Vietnam’s large, young and tech-savvy middle class, makes it one of a few countries to benefit from globalizing in a deglobalizing world and usher in the next generation of investments in emerging markets. Steve Quattry and Jorge Chirino explain.
24.11.2022 | 06:43 Uhr
On a recent visit to Hanoi and Ho Chi Minh City, we met with entrepreneurs, corporate executives, and policy makers. While Vietnam needs to navigate near-term challenges from tighter macroeconomic and financial conditions, this “next gen” emerging market country should see its economy continue to thrive over the coming decade. With a relatively well-educated population of nearly 100 million people, and continued inflows of capital into the highly productive manufacturing sector, Vietnam should benefit from a young and tech-savvy middle class, which is expanding at a rapid rate.
Ever since joining the World Trade Organization back in 2007, Vietnam’s economy has expanded 6.7%, faster than that of any Asian country apart from China.1 Recently, Vietnam came out as a clear winner in the U.S.-China trade war, benefiting from Western economies looking to reduce their exposure to China (Display 1). While Beijing’s growth has been revised downward this year, Vietnam’s was revised upward to 7.5%, outpacing China’s and much of the rest of the world.2
The U.S. is Relying More on Vietnam
U.S. imports from Vietnam as a share of those from China
Source: U.S. Census Bureau; Empirical Research Partners Analysis
Vietnam has many things working in its favor. The country initially attracted foreign apparel companies seeking cheap labor, but now electronics make up 32% of Vietnam’s exports, compared with 11% a decade earlier, as global electronics companies are creating better paid jobs for more skilled workers.3
Education is one reason for the country’s success. Facing a rapidly growing population, Vietnam made large public investments in primary education during the 1990s, which today scores higher on standardized PISA (Programme for International Student Assessment) tests than most other advanced economies.4 This is one of the forces drawing in foreign capital: productive human capital at competitive wage levels.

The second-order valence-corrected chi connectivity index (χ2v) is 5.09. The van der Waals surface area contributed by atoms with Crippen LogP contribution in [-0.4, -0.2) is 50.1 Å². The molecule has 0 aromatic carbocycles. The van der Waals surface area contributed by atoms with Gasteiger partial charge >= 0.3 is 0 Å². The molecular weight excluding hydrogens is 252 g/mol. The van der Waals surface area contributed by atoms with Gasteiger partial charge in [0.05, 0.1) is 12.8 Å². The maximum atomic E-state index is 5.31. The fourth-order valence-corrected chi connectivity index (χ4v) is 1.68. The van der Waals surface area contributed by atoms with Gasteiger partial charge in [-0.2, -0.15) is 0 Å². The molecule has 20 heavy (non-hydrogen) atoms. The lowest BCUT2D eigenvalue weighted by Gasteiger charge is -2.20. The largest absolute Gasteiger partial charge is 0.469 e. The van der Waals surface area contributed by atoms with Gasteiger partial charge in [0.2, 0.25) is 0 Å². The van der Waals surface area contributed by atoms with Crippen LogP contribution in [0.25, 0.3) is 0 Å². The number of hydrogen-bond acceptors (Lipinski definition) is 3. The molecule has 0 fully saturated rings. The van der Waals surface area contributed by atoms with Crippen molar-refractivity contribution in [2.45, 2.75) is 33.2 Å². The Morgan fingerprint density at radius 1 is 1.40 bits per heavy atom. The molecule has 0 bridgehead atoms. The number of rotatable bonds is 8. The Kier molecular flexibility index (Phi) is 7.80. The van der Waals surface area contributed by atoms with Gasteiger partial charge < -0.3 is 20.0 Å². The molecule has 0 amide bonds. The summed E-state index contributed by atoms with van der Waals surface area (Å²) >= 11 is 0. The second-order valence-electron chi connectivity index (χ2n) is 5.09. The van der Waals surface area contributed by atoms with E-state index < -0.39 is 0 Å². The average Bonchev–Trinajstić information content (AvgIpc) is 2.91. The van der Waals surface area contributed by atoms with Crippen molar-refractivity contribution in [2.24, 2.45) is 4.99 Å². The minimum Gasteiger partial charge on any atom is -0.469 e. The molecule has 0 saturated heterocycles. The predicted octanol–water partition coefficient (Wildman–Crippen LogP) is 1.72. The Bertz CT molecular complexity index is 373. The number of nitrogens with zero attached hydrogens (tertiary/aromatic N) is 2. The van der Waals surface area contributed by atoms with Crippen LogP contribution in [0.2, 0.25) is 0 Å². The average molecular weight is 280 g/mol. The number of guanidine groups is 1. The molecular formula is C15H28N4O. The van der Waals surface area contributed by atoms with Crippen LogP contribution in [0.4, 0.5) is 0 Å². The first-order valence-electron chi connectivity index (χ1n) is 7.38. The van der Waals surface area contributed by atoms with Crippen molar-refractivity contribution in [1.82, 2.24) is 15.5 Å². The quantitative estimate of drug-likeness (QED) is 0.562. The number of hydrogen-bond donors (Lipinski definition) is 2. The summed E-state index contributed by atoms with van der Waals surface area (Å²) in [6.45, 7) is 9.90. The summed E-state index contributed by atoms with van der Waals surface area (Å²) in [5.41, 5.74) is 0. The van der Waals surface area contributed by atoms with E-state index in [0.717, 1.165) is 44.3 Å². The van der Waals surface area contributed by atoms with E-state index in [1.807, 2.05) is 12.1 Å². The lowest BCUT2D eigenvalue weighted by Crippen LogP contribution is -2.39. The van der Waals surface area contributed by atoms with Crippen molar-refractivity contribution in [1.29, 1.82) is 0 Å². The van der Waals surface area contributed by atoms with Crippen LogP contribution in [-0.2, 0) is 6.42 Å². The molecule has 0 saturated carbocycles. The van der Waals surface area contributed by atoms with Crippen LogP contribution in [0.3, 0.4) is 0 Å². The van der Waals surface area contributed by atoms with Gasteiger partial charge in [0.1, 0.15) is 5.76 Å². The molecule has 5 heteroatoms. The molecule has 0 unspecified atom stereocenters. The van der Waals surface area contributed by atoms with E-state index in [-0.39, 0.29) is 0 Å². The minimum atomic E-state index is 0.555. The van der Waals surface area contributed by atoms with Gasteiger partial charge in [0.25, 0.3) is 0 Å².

The growth has been relatively inclusive: middle-class households are forming at a faster pace in rural areas than urban areas, and Tier 2 and 3 cities are mushrooming around new manufacturing hubs.5 Women have fared well. Vietnam’s female to male labor participation rate is one of the highest in the world at 88%.6 Wage growth has been steady and in line with FDI (Foreign Direct Investment) growth (Display 2).7 By 2030, the country is expected to add an additional 36 million people to the middle class, ultimately reaching 76 million people.8 By some estimates, Vietnam will become one of the ten largest consumer markets in the world by 2030, bigger than Germany or the U.K.9 The new middle class is both young —median age 32.5 — and tech savvy — smartphone usage estimated at 85% of adult population.10 As more people gain the purchasing power to consume goods and services, that will lead to growth for higher priced goods and services such as jewelry, organic dairy, and travel.